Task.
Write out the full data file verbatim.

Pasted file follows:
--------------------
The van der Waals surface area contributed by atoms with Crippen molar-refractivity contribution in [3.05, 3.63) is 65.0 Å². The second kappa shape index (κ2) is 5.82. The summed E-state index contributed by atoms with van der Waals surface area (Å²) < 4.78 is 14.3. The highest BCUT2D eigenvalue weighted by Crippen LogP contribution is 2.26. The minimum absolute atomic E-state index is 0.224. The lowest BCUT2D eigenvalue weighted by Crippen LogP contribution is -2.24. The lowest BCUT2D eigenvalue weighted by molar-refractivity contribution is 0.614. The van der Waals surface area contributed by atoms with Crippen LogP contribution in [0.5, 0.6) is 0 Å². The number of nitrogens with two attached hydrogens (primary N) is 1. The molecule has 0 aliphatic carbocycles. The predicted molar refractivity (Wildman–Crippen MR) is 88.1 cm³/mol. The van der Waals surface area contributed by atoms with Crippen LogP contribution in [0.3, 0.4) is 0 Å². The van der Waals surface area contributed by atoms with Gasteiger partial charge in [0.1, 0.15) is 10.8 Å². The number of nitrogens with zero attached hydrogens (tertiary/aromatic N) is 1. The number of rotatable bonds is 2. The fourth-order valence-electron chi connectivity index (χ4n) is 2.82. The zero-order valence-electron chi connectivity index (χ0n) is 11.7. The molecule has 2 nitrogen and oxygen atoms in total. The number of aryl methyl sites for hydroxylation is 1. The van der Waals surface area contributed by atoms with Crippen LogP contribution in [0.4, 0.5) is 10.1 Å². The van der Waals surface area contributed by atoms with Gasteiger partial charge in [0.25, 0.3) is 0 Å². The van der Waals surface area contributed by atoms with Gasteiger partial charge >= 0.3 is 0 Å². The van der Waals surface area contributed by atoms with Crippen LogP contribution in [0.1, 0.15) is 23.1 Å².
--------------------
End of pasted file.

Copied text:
The van der Waals surface area contributed by atoms with Crippen molar-refractivity contribution in [3.05, 3.63) is 65.0 Å². The second kappa shape index (κ2) is 5.82. The summed E-state index contributed by atoms with van der Waals surface area (Å²) < 4.78 is 14.3. The highest BCUT2D eigenvalue weighted by Crippen LogP contribution is 2.26. The minimum absolute atomic E-state index is 0.224. The lowest BCUT2D eigenvalue weighted by Crippen LogP contribution is -2.24. The lowest BCUT2D eigenvalue weighted by molar-refractivity contribution is 0.614. The van der Waals surface area contributed by atoms with Crippen LogP contribution in [0.5, 0.6) is 0 Å². The number of nitrogens with two attached hydrogens (primary N) is 1. The molecule has 0 aliphatic carbocycles. The predicted molar refractivity (Wildman–Crippen MR) is 88.1 cm³/mol. The van der Waals surface area contributed by atoms with Crippen LogP contribution in [0.3, 0.4) is 0 Å². The van der Waals surface area contributed by atoms with Gasteiger partial charge in [0.1, 0.15) is 10.8 Å². The number of nitrogens with zero attached hydrogens (tertiary/aromatic N) is 1. The number of rotatable bonds is 2. The fourth-order valence-electron chi connectivity index (χ4n) is 2.82. The zero-order valence-electron chi connectivity index (χ0n) is 11.7. The molecule has 2 nitrogen and oxygen atoms in total. The number of aryl methyl sites for hydroxylation is 1. The van der Waals surface area contributed by atoms with Crippen LogP contribution in [0.4, 0.5) is 10.1 Å². The van der Waals surface area contributed by atoms with Gasteiger partial charge in [0.25, 0.3) is 0 Å². The van der Waals surface area contributed by atoms with Gasteiger partial charge >= 0.3 is 0 Å². The van der Waals surface area contributed by atoms with Crippen LogP contribution in [0.1, 0.15) is 23.1 Å².